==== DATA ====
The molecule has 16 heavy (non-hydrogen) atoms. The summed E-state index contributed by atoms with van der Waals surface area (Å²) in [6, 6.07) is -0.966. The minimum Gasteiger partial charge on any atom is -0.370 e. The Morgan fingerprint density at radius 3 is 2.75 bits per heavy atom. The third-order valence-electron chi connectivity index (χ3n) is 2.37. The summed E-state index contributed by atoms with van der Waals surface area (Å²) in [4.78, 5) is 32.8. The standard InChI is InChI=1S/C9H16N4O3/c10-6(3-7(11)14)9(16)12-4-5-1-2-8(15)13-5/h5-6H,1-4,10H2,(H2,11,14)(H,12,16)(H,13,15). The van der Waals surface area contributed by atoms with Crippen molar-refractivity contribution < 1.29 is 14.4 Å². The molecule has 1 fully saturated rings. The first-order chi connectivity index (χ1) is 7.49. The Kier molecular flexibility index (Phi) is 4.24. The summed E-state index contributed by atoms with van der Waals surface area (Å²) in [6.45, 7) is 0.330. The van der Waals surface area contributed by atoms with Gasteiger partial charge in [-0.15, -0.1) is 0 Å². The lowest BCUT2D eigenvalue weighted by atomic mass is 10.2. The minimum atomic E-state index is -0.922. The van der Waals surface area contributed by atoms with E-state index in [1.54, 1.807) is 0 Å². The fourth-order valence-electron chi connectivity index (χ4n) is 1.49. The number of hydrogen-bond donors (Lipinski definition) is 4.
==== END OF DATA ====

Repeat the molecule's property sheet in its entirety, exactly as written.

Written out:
The molecule has 16 heavy (non-hydrogen) atoms. The summed E-state index contributed by atoms with van der Waals surface area (Å²) in [6, 6.07) is -0.966. The minimum Gasteiger partial charge on any atom is -0.370 e. The Morgan fingerprint density at radius 3 is 2.75 bits per heavy atom. The third-order valence-electron chi connectivity index (χ3n) is 2.37. The summed E-state index contributed by atoms with van der Waals surface area (Å²) in [4.78, 5) is 32.8. The standard InChI is InChI=1S/C9H16N4O3/c10-6(3-7(11)14)9(16)12-4-5-1-2-8(15)13-5/h5-6H,1-4,10H2,(H2,11,14)(H,12,16)(H,13,15). The van der Waals surface area contributed by atoms with Crippen molar-refractivity contribution < 1.29 is 14.4 Å². The molecule has 1 fully saturated rings. The first-order chi connectivity index (χ1) is 7.49. The Kier molecular flexibility index (Phi) is 4.24. The summed E-state index contributed by atoms with van der Waals surface area (Å²) in [6.45, 7) is 0.330. The van der Waals surface area contributed by atoms with Gasteiger partial charge in [-0.15, -0.1) is 0 Å². The lowest BCUT2D eigenvalue weighted by atomic mass is 10.2. The minimum atomic E-state index is -0.922. The van der Waals surface area contributed by atoms with E-state index in [1.54, 1.807) is 0 Å². The fourth-order valence-electron chi connectivity index (χ4n) is 1.49. The number of hydrogen-bond donors (Lipinski definition) is 4.